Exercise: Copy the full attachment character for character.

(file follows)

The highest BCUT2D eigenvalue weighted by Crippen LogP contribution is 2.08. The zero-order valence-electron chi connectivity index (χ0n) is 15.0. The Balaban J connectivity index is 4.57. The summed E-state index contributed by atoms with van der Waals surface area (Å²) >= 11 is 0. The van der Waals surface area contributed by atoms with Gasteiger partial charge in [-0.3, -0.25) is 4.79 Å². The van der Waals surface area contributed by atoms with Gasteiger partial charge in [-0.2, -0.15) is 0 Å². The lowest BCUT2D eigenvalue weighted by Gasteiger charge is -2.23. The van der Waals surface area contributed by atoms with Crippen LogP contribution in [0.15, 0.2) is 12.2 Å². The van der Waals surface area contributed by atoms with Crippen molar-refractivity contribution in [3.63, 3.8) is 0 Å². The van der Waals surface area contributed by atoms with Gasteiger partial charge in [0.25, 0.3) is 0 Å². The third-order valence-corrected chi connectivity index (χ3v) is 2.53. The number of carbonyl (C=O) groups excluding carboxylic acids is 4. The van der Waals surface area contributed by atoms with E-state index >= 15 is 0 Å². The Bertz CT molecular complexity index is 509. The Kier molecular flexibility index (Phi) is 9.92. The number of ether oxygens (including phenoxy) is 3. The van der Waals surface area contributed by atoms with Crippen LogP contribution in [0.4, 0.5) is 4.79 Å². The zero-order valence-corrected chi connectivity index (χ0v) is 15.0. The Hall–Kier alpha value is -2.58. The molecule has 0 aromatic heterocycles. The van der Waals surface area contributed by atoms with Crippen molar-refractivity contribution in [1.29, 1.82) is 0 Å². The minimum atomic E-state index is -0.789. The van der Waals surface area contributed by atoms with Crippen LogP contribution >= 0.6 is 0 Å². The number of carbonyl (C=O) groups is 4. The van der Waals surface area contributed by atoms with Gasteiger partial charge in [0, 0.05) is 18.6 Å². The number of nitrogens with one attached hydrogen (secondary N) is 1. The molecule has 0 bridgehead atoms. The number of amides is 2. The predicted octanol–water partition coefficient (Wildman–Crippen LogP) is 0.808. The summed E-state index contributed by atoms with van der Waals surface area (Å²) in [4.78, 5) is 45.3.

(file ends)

The highest BCUT2D eigenvalue weighted by Crippen LogP contribution is 2.08. The zero-order valence-electron chi connectivity index (χ0n) is 15.0. The Balaban J connectivity index is 4.57. The summed E-state index contributed by atoms with van der Waals surface area (Å²) >= 11 is 0. The van der Waals surface area contributed by atoms with Gasteiger partial charge in [-0.3, -0.25) is 4.79 Å². The van der Waals surface area contributed by atoms with Gasteiger partial charge in [-0.2, -0.15) is 0 Å². The lowest BCUT2D eigenvalue weighted by Gasteiger charge is -2.23. The van der Waals surface area contributed by atoms with Crippen LogP contribution in [0.15, 0.2) is 12.2 Å². The van der Waals surface area contributed by atoms with Crippen molar-refractivity contribution in [3.63, 3.8) is 0 Å². The van der Waals surface area contributed by atoms with Gasteiger partial charge in [0.25, 0.3) is 0 Å². The third-order valence-corrected chi connectivity index (χ3v) is 2.53. The number of carbonyl (C=O) groups excluding carboxylic acids is 4. The van der Waals surface area contributed by atoms with E-state index >= 15 is 0 Å². The Bertz CT molecular complexity index is 509. The Kier molecular flexibility index (Phi) is 9.92. The number of ether oxygens (including phenoxy) is 3. The van der Waals surface area contributed by atoms with Crippen LogP contribution in [0.4, 0.5) is 4.79 Å². The zero-order valence-corrected chi connectivity index (χ0v) is 15.0. The Hall–Kier alpha value is -2.58. The molecule has 0 aromatic heterocycles. The van der Waals surface area contributed by atoms with Crippen molar-refractivity contribution in [1.29, 1.82) is 0 Å². The minimum atomic E-state index is -0.789. The van der Waals surface area contributed by atoms with Crippen LogP contribution >= 0.6 is 0 Å². The number of carbonyl (C=O) groups is 4. The van der Waals surface area contributed by atoms with Gasteiger partial charge in [0, 0.05) is 18.6 Å². The number of nitrogens with one attached hydrogen (secondary N) is 1. The molecule has 0 bridgehead atoms. The number of amides is 2. The predicted octanol–water partition coefficient (Wildman–Crippen LogP) is 0.808. The summed E-state index contributed by atoms with van der Waals surface area (Å²) in [4.78, 5) is 45.3.